So. Reading an LCD screen was more difficult than I first assumed. My code is still good for reading my Thermostat values. However for energy monitoring and £20 I found a better solution.
Looking on the net a particular model of energy monitor was recommended for easy monitoring: the Current Cost EnviR.
This monitor has two big advantages:
- A USB data cable that allows a serial port connection; and
- Simple XML output over this connection.
These two features were a breath of fresh air after dealing with the proprietary mess that is the Owl/Electrisave energy monitor (just google).
A little trick: the EnviR was supplied by EON to its customers. While the EnviR is listed for about £50-70 new you can also buy cheap it on eBay by way of this EON link. Look for items listed as EON energy monitor and compare with the picture above (also look for the white RJ45 to USB cable – the monitor also comes in black).
Once you have a monitor get code from https://github.com/mapkyca/Current-Cost-EnviR
cd ~/Code git clone https://github.com/mapkyca/Current-Cost-EnviR
(Many thanks to Marcus Povey for this http://www.marcus-povey.co.uk.)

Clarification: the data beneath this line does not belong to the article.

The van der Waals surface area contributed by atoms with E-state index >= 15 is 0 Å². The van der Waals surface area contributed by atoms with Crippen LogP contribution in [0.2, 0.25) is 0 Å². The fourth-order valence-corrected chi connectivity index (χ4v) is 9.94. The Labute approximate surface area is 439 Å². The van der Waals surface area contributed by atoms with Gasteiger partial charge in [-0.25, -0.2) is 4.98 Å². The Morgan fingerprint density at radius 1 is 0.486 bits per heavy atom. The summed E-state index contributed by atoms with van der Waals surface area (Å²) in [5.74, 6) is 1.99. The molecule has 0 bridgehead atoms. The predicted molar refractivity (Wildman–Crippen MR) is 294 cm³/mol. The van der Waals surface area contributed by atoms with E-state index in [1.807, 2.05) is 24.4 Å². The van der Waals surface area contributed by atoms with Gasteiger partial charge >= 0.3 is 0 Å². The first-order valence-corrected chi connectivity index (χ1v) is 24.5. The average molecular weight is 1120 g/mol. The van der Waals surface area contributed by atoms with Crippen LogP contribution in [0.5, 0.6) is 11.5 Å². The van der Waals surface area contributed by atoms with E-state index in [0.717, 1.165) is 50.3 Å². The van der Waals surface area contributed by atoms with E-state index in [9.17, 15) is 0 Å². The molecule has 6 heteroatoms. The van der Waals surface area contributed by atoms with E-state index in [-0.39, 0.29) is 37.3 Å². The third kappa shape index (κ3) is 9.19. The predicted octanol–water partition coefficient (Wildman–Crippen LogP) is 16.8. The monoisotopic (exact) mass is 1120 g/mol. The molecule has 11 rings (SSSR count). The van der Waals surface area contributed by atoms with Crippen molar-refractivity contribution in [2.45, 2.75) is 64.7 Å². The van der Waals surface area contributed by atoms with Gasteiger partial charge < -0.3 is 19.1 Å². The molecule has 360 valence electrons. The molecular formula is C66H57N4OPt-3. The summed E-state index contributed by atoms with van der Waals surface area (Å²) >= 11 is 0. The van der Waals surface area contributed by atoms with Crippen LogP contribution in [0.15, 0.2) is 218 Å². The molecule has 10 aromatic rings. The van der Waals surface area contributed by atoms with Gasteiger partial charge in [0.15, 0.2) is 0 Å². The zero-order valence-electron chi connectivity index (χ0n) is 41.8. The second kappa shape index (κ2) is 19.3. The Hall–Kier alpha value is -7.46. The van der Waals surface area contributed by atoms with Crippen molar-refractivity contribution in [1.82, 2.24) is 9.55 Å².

If pip is not installed:
sudo apt-get install python-pip
sudo pip install pyserial
I got an error that the serial port was already open – this was resolved by deleting the following line:
I then found that my energy usage was shown as 0 Watts. Doing a print out of the read data I noticed that there were three channels. I had plugged my monitor sensor into the third input on the energy monitor transmitter: hence the reading was on channel 3 (<ch3>):
Through trial and error I worked out that channel 1 is the central sensor socket on the transmitter:
- Setup time correctly on monitor (or ignore and use datetime – datetime.datetime.now());
- Set up a local database and store the tuple: (timestamp, energy, temp);
- Clone data in Pachube/Cosm/Xively (now owned by LogMeIn!)?